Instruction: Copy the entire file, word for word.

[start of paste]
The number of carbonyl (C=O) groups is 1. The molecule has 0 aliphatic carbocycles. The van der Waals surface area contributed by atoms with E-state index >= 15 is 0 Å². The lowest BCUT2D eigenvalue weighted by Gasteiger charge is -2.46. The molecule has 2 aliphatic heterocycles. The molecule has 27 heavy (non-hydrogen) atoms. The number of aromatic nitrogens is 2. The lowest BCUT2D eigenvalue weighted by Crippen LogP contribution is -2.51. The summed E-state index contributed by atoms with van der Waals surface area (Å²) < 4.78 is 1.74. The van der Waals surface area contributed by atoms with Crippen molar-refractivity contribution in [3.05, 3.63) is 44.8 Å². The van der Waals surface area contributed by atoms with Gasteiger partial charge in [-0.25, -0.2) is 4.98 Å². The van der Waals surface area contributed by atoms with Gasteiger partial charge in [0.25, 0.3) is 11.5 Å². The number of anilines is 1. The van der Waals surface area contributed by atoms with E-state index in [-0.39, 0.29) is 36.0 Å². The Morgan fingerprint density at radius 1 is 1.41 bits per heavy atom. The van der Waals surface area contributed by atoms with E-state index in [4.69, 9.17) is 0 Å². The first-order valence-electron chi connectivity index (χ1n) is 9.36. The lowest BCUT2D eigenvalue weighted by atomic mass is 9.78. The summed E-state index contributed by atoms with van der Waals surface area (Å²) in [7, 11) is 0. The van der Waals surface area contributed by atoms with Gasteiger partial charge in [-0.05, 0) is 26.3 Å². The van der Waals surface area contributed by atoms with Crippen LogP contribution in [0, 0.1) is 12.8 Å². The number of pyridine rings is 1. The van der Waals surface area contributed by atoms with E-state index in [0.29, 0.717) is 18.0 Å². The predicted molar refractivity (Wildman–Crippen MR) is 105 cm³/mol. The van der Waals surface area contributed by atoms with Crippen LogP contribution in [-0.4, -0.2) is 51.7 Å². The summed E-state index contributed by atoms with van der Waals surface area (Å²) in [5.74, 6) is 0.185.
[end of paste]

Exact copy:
The number of carbonyl (C=O) groups is 1. The molecule has 0 aliphatic carbocycles. The van der Waals surface area contributed by atoms with E-state index >= 15 is 0 Å². The lowest BCUT2D eigenvalue weighted by Gasteiger charge is -2.46. The molecule has 2 aliphatic heterocycles. The molecule has 27 heavy (non-hydrogen) atoms. The number of aromatic nitrogens is 2. The lowest BCUT2D eigenvalue weighted by Crippen LogP contribution is -2.51. The summed E-state index contributed by atoms with van der Waals surface area (Å²) < 4.78 is 1.74. The van der Waals surface area contributed by atoms with Crippen molar-refractivity contribution in [3.05, 3.63) is 44.8 Å². The van der Waals surface area contributed by atoms with Gasteiger partial charge in [-0.25, -0.2) is 4.98 Å². The van der Waals surface area contributed by atoms with Gasteiger partial charge in [0.25, 0.3) is 11.5 Å². The number of anilines is 1. The van der Waals surface area contributed by atoms with E-state index in [-0.39, 0.29) is 36.0 Å². The Morgan fingerprint density at radius 1 is 1.41 bits per heavy atom. The van der Waals surface area contributed by atoms with E-state index in [4.69, 9.17) is 0 Å². The first-order valence-electron chi connectivity index (χ1n) is 9.36. The lowest BCUT2D eigenvalue weighted by atomic mass is 9.78. The summed E-state index contributed by atoms with van der Waals surface area (Å²) in [7, 11) is 0. The van der Waals surface area contributed by atoms with Gasteiger partial charge in [-0.05, 0) is 26.3 Å². The van der Waals surface area contributed by atoms with Crippen LogP contribution in [0, 0.1) is 12.8 Å². The number of pyridine rings is 1. The van der Waals surface area contributed by atoms with E-state index in [0.29, 0.717) is 18.0 Å². The predicted molar refractivity (Wildman–Crippen MR) is 105 cm³/mol. The van der Waals surface area contributed by atoms with Crippen LogP contribution in [-0.4, -0.2) is 51.7 Å². The summed E-state index contributed by atoms with van der Waals surface area (Å²) in [5.74, 6) is 0.185.